Izzo first IR athlete to win two state titles
Sam Izzo is a two-time Delaware state champion. He’s on the news. He’s in the paper. He gets stopped in the grocery store. He’s getting looked at by Division I schools.
Sam Izzo has every reason to be arrogant, but he remains humble. Instead of focusing on what his nine division titles, five conference titles and two state championships mean for his individual legacy at Indian River High School, the football, soccer and tennis star is more concerned with what it means for his community.
“It’s great for the community,” Izzo said. “It’s a huge thing for a high school like us. We’re very community-based. The community pull here at Indian River is just really special.”
Most recently, Izzo led the charge in the Indians’ 3-0 state championship soccer victory against St. Elizabeth, with two goals, but his first state championship was in 2011, when the Indian River football team knocked off Caravel Academy, 35-13. Izzo was the starting kicker on that team.
While Izzo has always played and excelled at soccer, he didn’t get into playing football until eighth grade, when he became the first player ever to play both football and soccer at the middle school.
“I played a little bit of wide receiver, a little bit of running back, and I kicked,” Izzo recalled. “My older brother Zach kicked for the high-school team.”
When Izzo got to Indian River, he didn’t try out for the team as a freshman, but he was encouraged to try out his sophomore year.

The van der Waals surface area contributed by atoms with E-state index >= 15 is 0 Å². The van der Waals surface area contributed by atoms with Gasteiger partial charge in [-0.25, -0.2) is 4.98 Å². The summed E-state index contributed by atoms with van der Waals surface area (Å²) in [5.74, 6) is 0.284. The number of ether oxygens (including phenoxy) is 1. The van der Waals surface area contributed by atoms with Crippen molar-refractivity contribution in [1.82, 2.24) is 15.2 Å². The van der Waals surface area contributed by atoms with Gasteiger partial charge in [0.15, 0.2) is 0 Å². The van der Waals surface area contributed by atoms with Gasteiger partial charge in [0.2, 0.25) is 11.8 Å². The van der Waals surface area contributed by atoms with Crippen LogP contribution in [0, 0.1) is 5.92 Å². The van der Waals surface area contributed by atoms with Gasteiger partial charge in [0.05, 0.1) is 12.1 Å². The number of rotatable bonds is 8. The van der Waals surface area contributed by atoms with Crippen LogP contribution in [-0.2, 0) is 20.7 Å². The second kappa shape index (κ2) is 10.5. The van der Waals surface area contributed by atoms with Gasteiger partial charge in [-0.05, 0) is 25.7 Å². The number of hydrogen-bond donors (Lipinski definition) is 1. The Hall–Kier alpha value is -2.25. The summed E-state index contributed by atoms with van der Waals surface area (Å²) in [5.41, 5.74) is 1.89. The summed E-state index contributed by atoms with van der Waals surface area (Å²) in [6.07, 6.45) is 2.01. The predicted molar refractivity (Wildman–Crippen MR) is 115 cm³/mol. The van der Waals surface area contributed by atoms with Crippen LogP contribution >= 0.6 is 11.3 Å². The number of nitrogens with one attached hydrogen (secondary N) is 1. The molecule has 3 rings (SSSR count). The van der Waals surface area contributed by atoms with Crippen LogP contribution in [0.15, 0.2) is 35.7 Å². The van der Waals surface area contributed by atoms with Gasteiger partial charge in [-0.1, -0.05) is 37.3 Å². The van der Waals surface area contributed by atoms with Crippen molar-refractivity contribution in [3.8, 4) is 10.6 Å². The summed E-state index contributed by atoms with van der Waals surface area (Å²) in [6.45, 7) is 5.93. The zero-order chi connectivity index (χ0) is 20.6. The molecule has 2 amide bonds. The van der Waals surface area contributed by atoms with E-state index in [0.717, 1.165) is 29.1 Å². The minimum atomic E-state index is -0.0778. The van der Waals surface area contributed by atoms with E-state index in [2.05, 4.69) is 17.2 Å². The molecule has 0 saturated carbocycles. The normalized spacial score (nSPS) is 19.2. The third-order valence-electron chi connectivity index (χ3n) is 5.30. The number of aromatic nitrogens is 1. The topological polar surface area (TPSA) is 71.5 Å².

“Freshman year, Coach Norton stopped me after class one day and asked me if I was thinking about kicking the next year. They wanted to see how I would do compared to the upperclassmen kickers. I tried out and ended up being the starting kicker sophomore year.”
While playing for two varsity teams during the same athletic season posed a few scheduling conflicts for Izzo, for the most part he made it work. In fact, the only game he ever missed in his three-year career as both a football and soccer player was against Milford this past season, when the soccer team was in Virginia Beach.
“That really was the only [football] game I’ve ever missed for soccer. There were a few games where I had to drive up with my parents [and miss the team bus] to the football game because I wanted to stay for all of soccer practice. There’d be weeks where, Tuesday night, I’d have a soccer game in Dover, Thursday night I’d have a game in Smyrna, and then Friday night I’d have a game in Delmar for football. It’s definitely very hectic. It’s a crazy fall for me, but it’s a lot of fun.”
Despite his soccer background, Izzo had no problem fitting in with the football team.
“It’s been great playing football. Those guys have really welcomed me as family and treated me as one of the guys.”
“Sam’s a huge factor,” said football captain and center Joost Elling. “He hit people just as much as we did. He always comes out to work. We joke about soccer players not wanting to hit people — he takes it as an opportunity to hit people and lay some more contact than he’s able to do in soccer.”